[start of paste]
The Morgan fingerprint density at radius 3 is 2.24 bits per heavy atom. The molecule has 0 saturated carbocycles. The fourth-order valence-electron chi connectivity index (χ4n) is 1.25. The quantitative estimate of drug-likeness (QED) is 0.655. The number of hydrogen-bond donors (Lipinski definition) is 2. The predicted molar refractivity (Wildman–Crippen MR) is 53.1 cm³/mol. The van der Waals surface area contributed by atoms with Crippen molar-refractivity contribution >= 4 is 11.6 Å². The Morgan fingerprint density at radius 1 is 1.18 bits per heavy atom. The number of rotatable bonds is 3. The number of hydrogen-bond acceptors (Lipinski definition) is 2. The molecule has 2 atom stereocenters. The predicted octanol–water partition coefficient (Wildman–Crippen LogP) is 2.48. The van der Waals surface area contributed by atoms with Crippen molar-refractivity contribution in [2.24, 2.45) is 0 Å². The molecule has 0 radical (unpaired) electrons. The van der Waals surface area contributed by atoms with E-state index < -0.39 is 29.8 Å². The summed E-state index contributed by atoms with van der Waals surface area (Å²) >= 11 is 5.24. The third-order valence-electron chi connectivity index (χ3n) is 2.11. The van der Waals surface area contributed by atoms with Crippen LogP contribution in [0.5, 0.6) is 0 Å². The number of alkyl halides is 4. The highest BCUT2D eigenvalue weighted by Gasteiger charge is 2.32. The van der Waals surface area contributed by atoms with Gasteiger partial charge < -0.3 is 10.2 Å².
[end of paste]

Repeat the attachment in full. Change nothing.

The Morgan fingerprint density at radius 3 is 2.24 bits per heavy atom. The molecule has 0 saturated carbocycles. The fourth-order valence-electron chi connectivity index (χ4n) is 1.25. The quantitative estimate of drug-likeness (QED) is 0.655. The number of hydrogen-bond donors (Lipinski definition) is 2. The predicted molar refractivity (Wildman–Crippen MR) is 53.1 cm³/mol. The van der Waals surface area contributed by atoms with Crippen molar-refractivity contribution >= 4 is 11.6 Å². The Morgan fingerprint density at radius 1 is 1.18 bits per heavy atom. The number of rotatable bonds is 3. The number of hydrogen-bond acceptors (Lipinski definition) is 2. The molecule has 2 atom stereocenters. The predicted octanol–water partition coefficient (Wildman–Crippen LogP) is 2.48. The van der Waals surface area contributed by atoms with Crippen molar-refractivity contribution in [2.24, 2.45) is 0 Å². The molecule has 0 radical (unpaired) electrons. The van der Waals surface area contributed by atoms with E-state index < -0.39 is 29.8 Å². The summed E-state index contributed by atoms with van der Waals surface area (Å²) >= 11 is 5.24. The third-order valence-electron chi connectivity index (χ3n) is 2.11. The van der Waals surface area contributed by atoms with Crippen LogP contribution in [0.5, 0.6) is 0 Å². The number of alkyl halides is 4. The highest BCUT2D eigenvalue weighted by Gasteiger charge is 2.32. The van der Waals surface area contributed by atoms with Gasteiger partial charge < -0.3 is 10.2 Å².